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The Definitive Eco-Friendly Laundry Guide

Emma Loewe
December 9, 2016
Emma Loewe
mbg Sustainability + Health Director
By Emma Loewe
mbg Sustainability + Health Director
Emma Loewe is the Senior Sustainability Editor at mindbodygreen and the author of "Return to Nature: The New Science of How Natural Landscapes Restore Us."
Photo by Stocksy
December 9, 2016

Over the past few years, consumer demands have inspired more natural, eco-friendly food and beauty offerings. Home care products, however, seem to be lagging a bit further behind, and many people still associate names like Febreze and Cascade with a clean home.

While old-school cleaning products may be effective, many of them contain hazardous ingredients or contaminants. This risk is especially pronounced in the laundry room, which can be filled with chemicals that irritate eyes, skin, and airways and offer little in the way of ingredient transparency.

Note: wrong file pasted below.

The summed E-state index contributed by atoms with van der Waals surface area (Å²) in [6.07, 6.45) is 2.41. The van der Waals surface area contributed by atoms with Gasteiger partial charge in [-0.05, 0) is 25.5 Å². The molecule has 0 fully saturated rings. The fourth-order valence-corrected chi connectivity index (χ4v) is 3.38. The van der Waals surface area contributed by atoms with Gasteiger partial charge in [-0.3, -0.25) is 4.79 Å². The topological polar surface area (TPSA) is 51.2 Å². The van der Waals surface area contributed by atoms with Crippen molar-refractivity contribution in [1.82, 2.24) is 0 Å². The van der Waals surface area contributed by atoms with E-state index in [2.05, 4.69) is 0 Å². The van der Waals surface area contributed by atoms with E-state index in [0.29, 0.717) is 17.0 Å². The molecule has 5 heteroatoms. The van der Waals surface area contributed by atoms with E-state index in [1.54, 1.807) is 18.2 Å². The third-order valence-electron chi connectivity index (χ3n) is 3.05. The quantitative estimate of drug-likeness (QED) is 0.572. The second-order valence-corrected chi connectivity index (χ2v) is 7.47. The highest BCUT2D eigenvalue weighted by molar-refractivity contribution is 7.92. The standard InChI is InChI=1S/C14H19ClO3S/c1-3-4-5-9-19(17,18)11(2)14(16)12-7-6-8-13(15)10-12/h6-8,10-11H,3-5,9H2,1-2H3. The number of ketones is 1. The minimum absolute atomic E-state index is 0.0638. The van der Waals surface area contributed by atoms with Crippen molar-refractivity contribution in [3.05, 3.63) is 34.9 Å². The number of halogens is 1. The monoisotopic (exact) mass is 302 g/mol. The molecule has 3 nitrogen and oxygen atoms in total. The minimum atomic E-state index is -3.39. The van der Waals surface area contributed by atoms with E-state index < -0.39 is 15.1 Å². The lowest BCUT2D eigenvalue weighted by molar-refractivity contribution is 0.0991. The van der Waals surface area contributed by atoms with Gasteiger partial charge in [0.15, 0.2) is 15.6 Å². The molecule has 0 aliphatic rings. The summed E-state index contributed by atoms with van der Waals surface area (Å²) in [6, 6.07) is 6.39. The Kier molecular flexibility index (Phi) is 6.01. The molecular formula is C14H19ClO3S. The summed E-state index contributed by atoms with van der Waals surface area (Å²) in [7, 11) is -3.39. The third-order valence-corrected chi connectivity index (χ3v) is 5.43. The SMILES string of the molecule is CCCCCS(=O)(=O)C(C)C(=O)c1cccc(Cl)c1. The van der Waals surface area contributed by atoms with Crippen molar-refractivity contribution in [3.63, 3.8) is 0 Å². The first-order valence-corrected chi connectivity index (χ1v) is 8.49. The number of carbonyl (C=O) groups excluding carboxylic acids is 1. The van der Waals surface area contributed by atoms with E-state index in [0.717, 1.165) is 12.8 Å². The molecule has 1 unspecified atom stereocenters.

According to Samara Geller, a database and research analyst at the Environmental Working Group, 1,4-Dioxane is one of the most dangerous of these compounds. "You won't find the probable carcinogen 1,4-Dioxane if you're scanning the label, but it may be lurking as an impurity," she tells mindbodygreen. "It's unintentionally formed during the manufacturing of ethoxylated surfactants, such as those found in laundry detergents. 1,4-Dioxane was also announced last week as one of the first ten priority chemicals1 the EPA intends to evaluate for risk to human and environmental health under newly reformed Toxic Substances Control Act (TSCA) legislation."